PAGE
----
It is quite common to find Xavante men married to more than one woman. Young men marry 5 to 10 years later than young girls, as the boys are not permitted to marry until they are initiated. At the ceremony, the boys are introduced to their future wives, but the girls are often so young that the couples wait years before they can go to the next step: the wedding hunt. When the time comes, the bride then takes part in the Adaba ceremony: she kneels in front of her house until one of her friends approaches and removes all of her necklaces. The groom goes out hunting with a few friends and can only come back when he has caught enough game to impress his father-in-law. If all goes well, he can then visit his bride at night until their first child is born, after which he moves into her family's house.
Frequently a man's brothers marry into the same household with the younger sisters of their older brother's wife. Cases of polygyny also often involve sisters: a young man marries the eldest daughter in a household and then marries her younger sisters as they become of marriageable age. Some monogamous or widowed men marry much younger women. Women, however, if widowed after the age of 30 usually do not remarry.
Like many tribes of the eastern Brazil region, the Xavante originally went virtually naked. In contrast with the lack of clothes, however, there was an abundance of ornaments, such as ear-plugs, distinctive haircuts, body painting, and tattoos. Men wore penis-sheaths from the moment they entered the Bachelors' hut and were never seen without it again. The sheath is a tiny conical spiral of palmito bark. It is worn over the folds of the foreskin, covering only the tip of the genital organ, and the men would only take it off when urinating or having sex. In fact, were it to fall off when they were running or bathing, it would be the cause for great embarrassment.
Today, though, men usually wear shorts, and most no longer wear their penis-sheaths or their ear-plugs. Women have taken to wearing clothes and even make-up when they can get it. Most Xavante wear boots, and both sexes cut their hair short. In traditional Xavante communities, it is the men who do all the preening, but that has changed since contact with Whites and other tribes.
The Xavante are noted for their beautiful body painting. Urucú scarlet seeds are used to make red paint, and genipa is used for black ink. Red is the Xavante's favorite color. It is thought to be beautiful and have beneficial and creative properties. Furthermore, they believe it makes a person strong. Some of the designs also have special powers: the armbands of the wrestlers are believed to increase strength. Babassú nuts are the Xavante's favorite cosmetic. Men, who are more into taking care of their appearance than women, keep a supply of nuts that they chew carefully to extract the milky juice with which they oil their hair and bodies at least once a day.
The Xavante have a real passion for meat. Any game is hunted and eaten. Peccary, deer, and anteaters are fairly plentiful. Pigs, wild or domestic, steppe rats, monkeys, and armadillos, as well as most birds, are also part of their diet. The meat is roasted for a long time and protected with a covering of ash and earth so it can be kept for any length of time. Turtles are sought for their meat and their nourishing and fatty eggs.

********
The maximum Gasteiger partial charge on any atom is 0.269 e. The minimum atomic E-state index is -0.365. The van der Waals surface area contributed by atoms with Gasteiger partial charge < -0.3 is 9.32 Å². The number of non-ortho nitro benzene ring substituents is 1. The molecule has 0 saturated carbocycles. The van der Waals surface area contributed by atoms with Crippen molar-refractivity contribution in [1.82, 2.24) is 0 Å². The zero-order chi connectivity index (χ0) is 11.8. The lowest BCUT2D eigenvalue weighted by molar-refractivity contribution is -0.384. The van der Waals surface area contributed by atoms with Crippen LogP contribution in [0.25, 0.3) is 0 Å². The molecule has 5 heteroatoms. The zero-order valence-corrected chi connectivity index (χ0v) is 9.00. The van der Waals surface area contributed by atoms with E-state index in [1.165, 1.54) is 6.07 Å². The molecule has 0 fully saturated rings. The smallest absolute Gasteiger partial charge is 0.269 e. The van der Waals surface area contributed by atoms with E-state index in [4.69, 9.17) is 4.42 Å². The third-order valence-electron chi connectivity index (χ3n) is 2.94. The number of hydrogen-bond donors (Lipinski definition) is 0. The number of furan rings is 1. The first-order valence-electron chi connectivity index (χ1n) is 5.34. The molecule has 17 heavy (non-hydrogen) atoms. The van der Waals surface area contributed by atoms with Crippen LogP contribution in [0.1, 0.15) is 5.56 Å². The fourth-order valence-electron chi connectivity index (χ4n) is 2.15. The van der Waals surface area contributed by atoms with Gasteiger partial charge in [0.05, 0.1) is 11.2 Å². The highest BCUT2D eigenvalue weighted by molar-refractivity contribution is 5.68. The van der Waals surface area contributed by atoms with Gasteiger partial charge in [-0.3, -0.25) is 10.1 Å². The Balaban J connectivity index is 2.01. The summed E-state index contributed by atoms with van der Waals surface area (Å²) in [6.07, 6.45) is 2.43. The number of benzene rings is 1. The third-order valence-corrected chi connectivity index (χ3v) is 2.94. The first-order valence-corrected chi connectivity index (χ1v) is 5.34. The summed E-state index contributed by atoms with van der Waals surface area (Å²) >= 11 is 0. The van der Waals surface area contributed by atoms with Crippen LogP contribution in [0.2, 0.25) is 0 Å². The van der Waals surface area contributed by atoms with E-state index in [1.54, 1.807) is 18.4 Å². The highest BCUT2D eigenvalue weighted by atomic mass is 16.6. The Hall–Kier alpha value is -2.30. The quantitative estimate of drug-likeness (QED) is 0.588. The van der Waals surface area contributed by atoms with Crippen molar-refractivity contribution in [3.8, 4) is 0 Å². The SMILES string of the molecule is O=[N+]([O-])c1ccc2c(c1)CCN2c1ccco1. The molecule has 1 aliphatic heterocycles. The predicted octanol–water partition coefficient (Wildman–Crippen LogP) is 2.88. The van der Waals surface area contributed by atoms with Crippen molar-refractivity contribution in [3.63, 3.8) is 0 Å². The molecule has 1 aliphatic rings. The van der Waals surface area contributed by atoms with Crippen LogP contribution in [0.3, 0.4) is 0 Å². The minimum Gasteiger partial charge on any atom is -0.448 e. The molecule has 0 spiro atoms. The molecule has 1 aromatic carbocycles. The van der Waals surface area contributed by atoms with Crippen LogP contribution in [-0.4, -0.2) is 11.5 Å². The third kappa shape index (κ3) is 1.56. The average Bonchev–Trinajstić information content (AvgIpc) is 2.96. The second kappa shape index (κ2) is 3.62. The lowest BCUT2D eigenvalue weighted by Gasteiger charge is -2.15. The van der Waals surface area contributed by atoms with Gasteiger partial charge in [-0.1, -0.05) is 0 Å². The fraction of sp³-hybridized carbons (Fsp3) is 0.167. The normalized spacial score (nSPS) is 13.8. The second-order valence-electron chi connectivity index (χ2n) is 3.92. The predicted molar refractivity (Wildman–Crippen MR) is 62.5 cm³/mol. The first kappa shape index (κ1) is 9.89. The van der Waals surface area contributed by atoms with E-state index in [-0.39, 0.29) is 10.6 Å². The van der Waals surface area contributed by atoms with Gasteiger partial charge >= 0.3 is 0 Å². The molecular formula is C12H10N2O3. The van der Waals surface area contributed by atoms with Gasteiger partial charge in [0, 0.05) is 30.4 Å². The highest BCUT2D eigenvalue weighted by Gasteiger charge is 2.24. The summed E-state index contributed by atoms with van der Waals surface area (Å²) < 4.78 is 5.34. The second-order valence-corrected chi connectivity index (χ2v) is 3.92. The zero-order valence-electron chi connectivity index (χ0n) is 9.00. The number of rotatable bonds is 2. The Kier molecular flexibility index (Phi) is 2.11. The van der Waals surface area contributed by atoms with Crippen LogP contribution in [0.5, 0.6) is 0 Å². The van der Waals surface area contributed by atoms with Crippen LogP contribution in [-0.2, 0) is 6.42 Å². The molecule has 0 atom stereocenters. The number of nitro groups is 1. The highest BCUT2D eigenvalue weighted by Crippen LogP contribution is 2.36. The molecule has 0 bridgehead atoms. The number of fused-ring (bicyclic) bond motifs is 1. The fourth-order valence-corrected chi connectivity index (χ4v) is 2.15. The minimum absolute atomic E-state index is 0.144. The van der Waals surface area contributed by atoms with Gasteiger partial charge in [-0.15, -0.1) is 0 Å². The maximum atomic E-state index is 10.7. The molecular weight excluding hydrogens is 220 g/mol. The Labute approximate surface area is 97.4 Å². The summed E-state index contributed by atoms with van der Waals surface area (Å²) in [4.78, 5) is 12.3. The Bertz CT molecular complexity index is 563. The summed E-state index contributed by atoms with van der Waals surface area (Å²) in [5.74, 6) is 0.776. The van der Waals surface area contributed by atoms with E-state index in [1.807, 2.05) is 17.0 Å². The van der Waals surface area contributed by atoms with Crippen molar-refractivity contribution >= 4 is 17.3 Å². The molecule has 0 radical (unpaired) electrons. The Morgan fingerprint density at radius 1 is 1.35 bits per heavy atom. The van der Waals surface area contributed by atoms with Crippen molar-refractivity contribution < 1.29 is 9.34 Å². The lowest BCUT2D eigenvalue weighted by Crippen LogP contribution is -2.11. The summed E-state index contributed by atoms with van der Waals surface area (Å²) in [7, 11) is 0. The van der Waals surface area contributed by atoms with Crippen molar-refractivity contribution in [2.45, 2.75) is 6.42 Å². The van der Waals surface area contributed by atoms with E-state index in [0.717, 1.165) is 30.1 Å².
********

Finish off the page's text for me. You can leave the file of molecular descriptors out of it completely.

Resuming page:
Preferences aside, the Xavante live primarily on roots, nuts, and fruits. The roots are boiled or roasted and eaten with their skins, unless they are too dirty. Nuts and palmitos are eaten year-round. Palmitos are edible shoots of a palm that grows all over the interior of Brazil and can be found canned in supermarkets around the world. The Xavante collect the shoots and eat the younger ones raw. Older, thicker ones are cooked in an earth oven. Nuts, particularly babassú nuts, are a constant in the Xavante diet. Whenever they are hungry, they help themselves to their supply of nuts. This is the only food they eat without offering some to everyone present. From July until the end of the year, carob fruit is a staple food. Carob, burití (a fruit with a high vitamin-C content), and piquí are the most important fruits in the Xavante diet.
When first encountered, the Xavante mainly grew maize (corn), yucca, two kinds of beans, a few types of pumpkins, and potatoes. Later on, some groups were encouraged by government programs to grow upland rice, keep enough for their own needs, and sell the rest.
To prepare the brew for feasts, the women start the fermentation by chewing some corn or cassava mash and spitting it into a bowl, which is then covered and kept in a dark corner for three days. The result is a mildly alcoholic beverage that, according to some explorers, if drunk in huge quantities can produce a "grand intoxication." The Xavante also eat honey anytime they catch sight of a beehive. As many bees are stingless, the Xavante simply climb the trees, open the hive, and eat the contents, bees and all.
The level of formal education among the Xavante varies according to the geographical situation of their villages. It ranges from groupings where only one or two of the younger men speak some basic Portuguese for the purpose of dealing with the outside world, to villages where most children and young Xavante are literate and some have become teachers in their own hometown.